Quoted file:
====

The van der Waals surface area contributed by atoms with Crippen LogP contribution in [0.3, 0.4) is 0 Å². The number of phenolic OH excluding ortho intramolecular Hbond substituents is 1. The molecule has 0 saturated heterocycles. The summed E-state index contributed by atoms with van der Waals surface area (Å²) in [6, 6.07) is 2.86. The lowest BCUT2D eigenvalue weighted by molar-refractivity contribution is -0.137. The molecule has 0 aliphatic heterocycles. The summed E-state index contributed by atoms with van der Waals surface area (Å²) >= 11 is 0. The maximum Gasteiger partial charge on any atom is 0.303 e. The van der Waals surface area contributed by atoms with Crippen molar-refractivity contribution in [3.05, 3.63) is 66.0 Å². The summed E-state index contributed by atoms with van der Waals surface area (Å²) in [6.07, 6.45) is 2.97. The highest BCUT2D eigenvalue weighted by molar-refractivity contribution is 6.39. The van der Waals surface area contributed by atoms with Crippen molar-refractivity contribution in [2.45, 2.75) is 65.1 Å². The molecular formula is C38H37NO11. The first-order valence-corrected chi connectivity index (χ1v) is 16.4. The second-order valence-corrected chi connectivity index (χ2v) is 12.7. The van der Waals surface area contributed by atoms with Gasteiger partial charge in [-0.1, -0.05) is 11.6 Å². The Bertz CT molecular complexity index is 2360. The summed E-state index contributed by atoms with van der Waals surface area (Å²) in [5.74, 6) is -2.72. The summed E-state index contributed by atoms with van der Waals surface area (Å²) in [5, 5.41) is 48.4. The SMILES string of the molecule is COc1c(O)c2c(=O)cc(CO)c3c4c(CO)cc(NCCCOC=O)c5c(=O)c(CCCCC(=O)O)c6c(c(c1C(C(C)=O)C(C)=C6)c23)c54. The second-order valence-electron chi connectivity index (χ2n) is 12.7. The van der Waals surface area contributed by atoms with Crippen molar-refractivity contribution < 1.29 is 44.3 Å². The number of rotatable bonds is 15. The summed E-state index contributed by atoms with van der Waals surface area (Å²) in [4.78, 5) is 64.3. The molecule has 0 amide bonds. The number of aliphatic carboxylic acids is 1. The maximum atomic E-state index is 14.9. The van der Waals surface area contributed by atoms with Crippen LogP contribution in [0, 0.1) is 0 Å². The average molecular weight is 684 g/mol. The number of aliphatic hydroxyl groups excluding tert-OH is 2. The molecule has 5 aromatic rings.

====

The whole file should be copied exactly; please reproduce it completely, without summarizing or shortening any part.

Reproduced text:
The van der Waals surface area contributed by atoms with Crippen LogP contribution in [0.3, 0.4) is 0 Å². The number of phenolic OH excluding ortho intramolecular Hbond substituents is 1. The molecule has 0 saturated heterocycles. The summed E-state index contributed by atoms with van der Waals surface area (Å²) in [6, 6.07) is 2.86. The lowest BCUT2D eigenvalue weighted by molar-refractivity contribution is -0.137. The molecule has 0 aliphatic heterocycles. The summed E-state index contributed by atoms with van der Waals surface area (Å²) >= 11 is 0. The maximum Gasteiger partial charge on any atom is 0.303 e. The van der Waals surface area contributed by atoms with Crippen molar-refractivity contribution in [3.05, 3.63) is 66.0 Å². The summed E-state index contributed by atoms with van der Waals surface area (Å²) in [6.07, 6.45) is 2.97. The highest BCUT2D eigenvalue weighted by molar-refractivity contribution is 6.39. The van der Waals surface area contributed by atoms with Crippen molar-refractivity contribution in [2.45, 2.75) is 65.1 Å². The molecular formula is C38H37NO11. The first-order valence-corrected chi connectivity index (χ1v) is 16.4. The second-order valence-corrected chi connectivity index (χ2v) is 12.7. The van der Waals surface area contributed by atoms with Gasteiger partial charge in [-0.1, -0.05) is 11.6 Å². The Bertz CT molecular complexity index is 2360. The summed E-state index contributed by atoms with van der Waals surface area (Å²) in [5.74, 6) is -2.72. The summed E-state index contributed by atoms with van der Waals surface area (Å²) in [5, 5.41) is 48.4. The SMILES string of the molecule is COc1c(O)c2c(=O)cc(CO)c3c4c(CO)cc(NCCCOC=O)c5c(=O)c(CCCCC(=O)O)c6c(c(c1C(C(C)=O)C(C)=C6)c23)c54. The second-order valence-electron chi connectivity index (χ2n) is 12.7. The van der Waals surface area contributed by atoms with Crippen molar-refractivity contribution < 1.29 is 44.3 Å². The number of rotatable bonds is 15. The summed E-state index contributed by atoms with van der Waals surface area (Å²) in [4.78, 5) is 64.3. The molecule has 0 amide bonds. The number of aliphatic carboxylic acids is 1. The maximum atomic E-state index is 14.9. The van der Waals surface area contributed by atoms with Crippen LogP contribution in [0, 0.1) is 0 Å². The average molecular weight is 684 g/mol. The number of aliphatic hydroxyl groups excluding tert-OH is 2. The molecule has 5 aromatic rings.